Cohen diet

Cohen diet

Dr. Jean-Michel Cohen’s diet is one of the most famous in France. The Cohen diet is based solely on the principle of caloric restriction to lose weight quickly. It is divided into 3 phases during which no food is prohibited as long as it does not exceed a certain number of calories. Some of these phases are particularly restrictive.

Characteristics of the Cohen diet:

  • Based on caloric restriction
  • No food ban, many equivalences proposed
  • Preserves the notion of a balanced diet
  • Non-personalized diet by age, gender or energy needs
  • Very restrictive booster phase (900 kcal per day)

The main principles of the regime

The Cohen diet was created by Jean-Michel Cohen, a French nutritionist who is widely reported in the media. The diet proposed by Dr. Cohen is intended to be simple, enjoyable and long-lasting.

How does Dr. Jean-Michel Cohen’s diet work?

The Cohen diet is actually a low-calorie diet designed to reduce the amount of food consumed while choosing a varied and balanced diet. There is no food ban and deviations are allowed, as long as they are cleverly integrated into the food program.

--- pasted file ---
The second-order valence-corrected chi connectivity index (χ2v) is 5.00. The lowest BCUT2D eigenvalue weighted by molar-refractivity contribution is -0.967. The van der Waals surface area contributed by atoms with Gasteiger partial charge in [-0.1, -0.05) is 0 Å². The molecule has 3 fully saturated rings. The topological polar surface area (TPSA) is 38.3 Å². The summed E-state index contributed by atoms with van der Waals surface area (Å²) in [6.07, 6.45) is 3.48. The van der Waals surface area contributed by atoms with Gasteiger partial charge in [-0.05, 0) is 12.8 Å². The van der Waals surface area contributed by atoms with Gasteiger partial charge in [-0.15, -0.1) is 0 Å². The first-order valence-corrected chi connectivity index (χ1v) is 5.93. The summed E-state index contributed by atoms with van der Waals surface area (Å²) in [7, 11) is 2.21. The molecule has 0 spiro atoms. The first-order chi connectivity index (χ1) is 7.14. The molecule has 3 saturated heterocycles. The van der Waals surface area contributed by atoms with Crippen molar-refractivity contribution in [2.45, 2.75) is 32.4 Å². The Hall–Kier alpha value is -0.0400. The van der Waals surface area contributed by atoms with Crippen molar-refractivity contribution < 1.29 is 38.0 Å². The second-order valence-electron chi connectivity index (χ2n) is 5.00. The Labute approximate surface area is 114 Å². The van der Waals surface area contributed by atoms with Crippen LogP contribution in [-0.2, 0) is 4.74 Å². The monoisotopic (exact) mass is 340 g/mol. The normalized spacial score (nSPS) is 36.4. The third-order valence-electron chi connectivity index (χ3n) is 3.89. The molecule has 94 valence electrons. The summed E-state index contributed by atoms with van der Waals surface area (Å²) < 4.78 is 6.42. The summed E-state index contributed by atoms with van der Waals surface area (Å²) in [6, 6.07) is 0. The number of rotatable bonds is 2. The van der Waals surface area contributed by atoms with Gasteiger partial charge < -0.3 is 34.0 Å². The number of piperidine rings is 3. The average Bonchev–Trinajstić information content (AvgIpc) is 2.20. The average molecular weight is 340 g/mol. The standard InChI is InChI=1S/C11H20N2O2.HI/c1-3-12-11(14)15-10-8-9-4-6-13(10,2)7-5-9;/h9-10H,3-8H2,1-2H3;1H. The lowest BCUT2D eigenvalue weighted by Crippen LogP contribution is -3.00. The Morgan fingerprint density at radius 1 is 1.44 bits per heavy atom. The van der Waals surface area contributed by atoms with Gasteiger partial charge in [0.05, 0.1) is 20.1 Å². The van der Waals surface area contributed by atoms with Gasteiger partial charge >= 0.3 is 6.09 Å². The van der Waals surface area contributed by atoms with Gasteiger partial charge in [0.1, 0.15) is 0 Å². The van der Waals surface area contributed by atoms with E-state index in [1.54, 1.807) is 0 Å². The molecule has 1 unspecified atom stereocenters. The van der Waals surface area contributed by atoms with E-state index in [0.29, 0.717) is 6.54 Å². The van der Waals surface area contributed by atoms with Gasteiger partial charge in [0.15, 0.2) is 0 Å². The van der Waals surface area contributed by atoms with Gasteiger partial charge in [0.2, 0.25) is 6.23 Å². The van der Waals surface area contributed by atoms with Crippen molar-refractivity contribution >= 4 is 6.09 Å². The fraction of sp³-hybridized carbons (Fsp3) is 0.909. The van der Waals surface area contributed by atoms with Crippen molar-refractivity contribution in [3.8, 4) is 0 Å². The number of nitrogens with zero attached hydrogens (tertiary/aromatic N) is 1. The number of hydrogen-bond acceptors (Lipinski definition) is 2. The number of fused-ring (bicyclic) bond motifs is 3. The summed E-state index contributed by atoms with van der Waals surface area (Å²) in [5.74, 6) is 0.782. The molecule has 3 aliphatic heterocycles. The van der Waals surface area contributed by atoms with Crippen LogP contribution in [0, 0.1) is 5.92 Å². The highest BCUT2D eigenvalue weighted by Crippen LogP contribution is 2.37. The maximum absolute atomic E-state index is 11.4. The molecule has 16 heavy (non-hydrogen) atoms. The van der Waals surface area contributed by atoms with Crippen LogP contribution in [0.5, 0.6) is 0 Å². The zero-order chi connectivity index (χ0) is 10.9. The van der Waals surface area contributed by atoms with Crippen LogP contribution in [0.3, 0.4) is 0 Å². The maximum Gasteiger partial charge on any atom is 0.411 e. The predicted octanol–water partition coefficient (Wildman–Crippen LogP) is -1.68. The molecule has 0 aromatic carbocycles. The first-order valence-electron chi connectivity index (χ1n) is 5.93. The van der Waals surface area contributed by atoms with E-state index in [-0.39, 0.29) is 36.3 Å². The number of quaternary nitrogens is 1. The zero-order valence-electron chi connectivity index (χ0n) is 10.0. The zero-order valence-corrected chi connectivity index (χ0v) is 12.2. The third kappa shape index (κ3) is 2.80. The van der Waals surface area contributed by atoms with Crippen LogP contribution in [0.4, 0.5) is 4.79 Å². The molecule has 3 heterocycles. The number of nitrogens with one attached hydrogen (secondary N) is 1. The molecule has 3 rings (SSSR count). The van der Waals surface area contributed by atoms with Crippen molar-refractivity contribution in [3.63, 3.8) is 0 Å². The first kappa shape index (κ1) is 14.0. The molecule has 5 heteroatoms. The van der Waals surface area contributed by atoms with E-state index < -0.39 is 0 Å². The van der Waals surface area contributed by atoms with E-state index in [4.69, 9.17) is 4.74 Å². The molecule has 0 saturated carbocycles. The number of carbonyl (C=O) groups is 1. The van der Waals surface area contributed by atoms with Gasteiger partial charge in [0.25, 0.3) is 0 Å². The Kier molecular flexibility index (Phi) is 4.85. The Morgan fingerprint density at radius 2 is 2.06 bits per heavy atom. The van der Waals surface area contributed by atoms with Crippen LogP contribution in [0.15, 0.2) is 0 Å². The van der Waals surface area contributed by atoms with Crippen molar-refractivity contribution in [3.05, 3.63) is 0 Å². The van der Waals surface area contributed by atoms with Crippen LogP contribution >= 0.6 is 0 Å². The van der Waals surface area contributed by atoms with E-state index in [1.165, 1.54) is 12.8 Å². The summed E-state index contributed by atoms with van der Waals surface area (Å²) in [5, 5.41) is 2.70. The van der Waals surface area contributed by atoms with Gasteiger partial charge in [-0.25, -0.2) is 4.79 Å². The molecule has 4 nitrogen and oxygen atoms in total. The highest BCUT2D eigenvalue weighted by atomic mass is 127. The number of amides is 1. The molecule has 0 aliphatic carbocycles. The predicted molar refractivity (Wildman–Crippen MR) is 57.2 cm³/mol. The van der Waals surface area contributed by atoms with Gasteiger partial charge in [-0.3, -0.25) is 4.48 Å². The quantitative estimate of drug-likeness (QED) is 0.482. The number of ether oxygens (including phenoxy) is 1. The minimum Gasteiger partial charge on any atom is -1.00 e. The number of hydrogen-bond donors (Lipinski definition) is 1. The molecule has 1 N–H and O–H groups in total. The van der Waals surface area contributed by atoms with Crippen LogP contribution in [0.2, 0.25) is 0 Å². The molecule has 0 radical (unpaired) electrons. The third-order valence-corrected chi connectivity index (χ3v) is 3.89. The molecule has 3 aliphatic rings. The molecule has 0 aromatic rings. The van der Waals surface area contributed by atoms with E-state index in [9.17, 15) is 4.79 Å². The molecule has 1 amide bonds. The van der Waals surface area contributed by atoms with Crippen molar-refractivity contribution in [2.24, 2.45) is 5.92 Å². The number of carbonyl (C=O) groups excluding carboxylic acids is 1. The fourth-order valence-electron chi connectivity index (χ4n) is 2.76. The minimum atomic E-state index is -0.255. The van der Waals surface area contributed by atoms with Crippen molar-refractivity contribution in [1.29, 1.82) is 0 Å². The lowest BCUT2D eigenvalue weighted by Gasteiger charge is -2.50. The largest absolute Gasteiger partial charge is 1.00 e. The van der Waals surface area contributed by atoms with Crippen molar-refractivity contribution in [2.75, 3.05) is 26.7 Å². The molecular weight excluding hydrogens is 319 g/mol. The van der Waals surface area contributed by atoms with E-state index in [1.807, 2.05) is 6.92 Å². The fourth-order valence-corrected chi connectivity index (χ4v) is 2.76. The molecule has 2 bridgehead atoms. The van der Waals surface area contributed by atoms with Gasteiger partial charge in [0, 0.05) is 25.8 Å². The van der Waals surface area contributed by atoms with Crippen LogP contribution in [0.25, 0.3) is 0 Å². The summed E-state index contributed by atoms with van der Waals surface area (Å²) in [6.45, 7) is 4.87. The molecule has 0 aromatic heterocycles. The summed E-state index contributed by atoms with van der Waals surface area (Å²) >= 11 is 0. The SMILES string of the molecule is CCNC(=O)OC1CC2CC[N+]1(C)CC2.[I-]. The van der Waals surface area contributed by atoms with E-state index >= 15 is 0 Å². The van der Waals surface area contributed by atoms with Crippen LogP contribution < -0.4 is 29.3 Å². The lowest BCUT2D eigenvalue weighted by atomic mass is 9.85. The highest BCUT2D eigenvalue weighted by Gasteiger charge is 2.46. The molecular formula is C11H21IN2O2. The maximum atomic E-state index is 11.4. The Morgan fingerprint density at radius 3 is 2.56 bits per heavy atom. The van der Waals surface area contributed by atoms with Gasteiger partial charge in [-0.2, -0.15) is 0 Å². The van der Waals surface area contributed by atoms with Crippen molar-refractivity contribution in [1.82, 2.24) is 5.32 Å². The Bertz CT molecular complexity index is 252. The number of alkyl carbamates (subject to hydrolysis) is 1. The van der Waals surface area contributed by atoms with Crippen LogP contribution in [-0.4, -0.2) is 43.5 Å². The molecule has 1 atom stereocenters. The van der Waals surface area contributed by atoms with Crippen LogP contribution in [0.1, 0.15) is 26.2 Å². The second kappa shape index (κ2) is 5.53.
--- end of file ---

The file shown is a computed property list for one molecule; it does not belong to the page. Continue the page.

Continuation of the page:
The 4 principles of the Cohen regime:

1- This regime is interactive, in the sense that the menus offered are for information only. Equivalencies are given so that the person following this plan has several choices.

2- This diet preserves a balanced diet and is based on diversification and a mix of fibre/protein/ carbohydrates. The feeling of satiety is also emphasized in this diet by not insisting on precise quantities but rather on the feeling. Consuming large quantities of vegetables and raw vegetables, proteins and complex carbohydrates helps to find a balanced diet.

3- This regime does not require a radical change in habits.

4- It requires the minimum equipment: a scale, a tape measure for waist circumference, a food journal and an equivalence table.

How does the Cohen diet make you lose weight? How many calories should I consume?

To lead to weight loss, the Cohen diet takes place in 3 successive phases: